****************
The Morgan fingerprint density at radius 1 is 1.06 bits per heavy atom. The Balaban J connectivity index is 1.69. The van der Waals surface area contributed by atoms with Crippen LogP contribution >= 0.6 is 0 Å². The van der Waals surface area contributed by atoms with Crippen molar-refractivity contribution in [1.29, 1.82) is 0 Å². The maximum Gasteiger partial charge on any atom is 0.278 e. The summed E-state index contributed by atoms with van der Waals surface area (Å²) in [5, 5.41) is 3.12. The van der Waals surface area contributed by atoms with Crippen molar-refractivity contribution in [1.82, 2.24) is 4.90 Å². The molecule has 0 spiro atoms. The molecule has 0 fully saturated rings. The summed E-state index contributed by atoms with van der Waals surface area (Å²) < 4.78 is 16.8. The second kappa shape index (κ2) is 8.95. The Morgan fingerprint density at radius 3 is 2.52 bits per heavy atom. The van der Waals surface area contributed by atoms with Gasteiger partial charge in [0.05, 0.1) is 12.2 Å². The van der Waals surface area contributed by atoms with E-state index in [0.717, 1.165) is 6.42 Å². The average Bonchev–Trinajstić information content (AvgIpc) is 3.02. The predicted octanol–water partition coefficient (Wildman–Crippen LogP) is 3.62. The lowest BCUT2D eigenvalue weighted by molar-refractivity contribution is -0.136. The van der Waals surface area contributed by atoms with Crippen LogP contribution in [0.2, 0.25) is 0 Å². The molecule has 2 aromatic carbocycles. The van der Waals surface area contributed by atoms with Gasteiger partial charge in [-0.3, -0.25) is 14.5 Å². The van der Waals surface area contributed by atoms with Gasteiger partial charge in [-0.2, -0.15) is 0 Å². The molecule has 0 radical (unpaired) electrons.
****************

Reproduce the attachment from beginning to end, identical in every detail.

The Morgan fingerprint density at radius 1 is 1.06 bits per heavy atom. The Balaban J connectivity index is 1.69. The van der Waals surface area contributed by atoms with Crippen LogP contribution >= 0.6 is 0 Å². The van der Waals surface area contributed by atoms with Crippen molar-refractivity contribution in [1.29, 1.82) is 0 Å². The maximum Gasteiger partial charge on any atom is 0.278 e. The summed E-state index contributed by atoms with van der Waals surface area (Å²) in [5, 5.41) is 3.12. The van der Waals surface area contributed by atoms with Crippen molar-refractivity contribution in [1.82, 2.24) is 4.90 Å². The molecule has 0 spiro atoms. The molecule has 0 fully saturated rings. The summed E-state index contributed by atoms with van der Waals surface area (Å²) < 4.78 is 16.8. The second kappa shape index (κ2) is 8.95. The Morgan fingerprint density at radius 3 is 2.52 bits per heavy atom. The van der Waals surface area contributed by atoms with Gasteiger partial charge in [0.05, 0.1) is 12.2 Å². The van der Waals surface area contributed by atoms with E-state index in [0.717, 1.165) is 6.42 Å². The average Bonchev–Trinajstić information content (AvgIpc) is 3.02. The predicted octanol–water partition coefficient (Wildman–Crippen LogP) is 3.62. The lowest BCUT2D eigenvalue weighted by molar-refractivity contribution is -0.136. The van der Waals surface area contributed by atoms with Crippen LogP contribution in [0.2, 0.25) is 0 Å². The molecule has 2 aromatic carbocycles. The van der Waals surface area contributed by atoms with Gasteiger partial charge in [-0.3, -0.25) is 14.5 Å². The van der Waals surface area contributed by atoms with Gasteiger partial charge in [-0.2, -0.15) is 0 Å². The molecule has 0 radical (unpaired) electrons.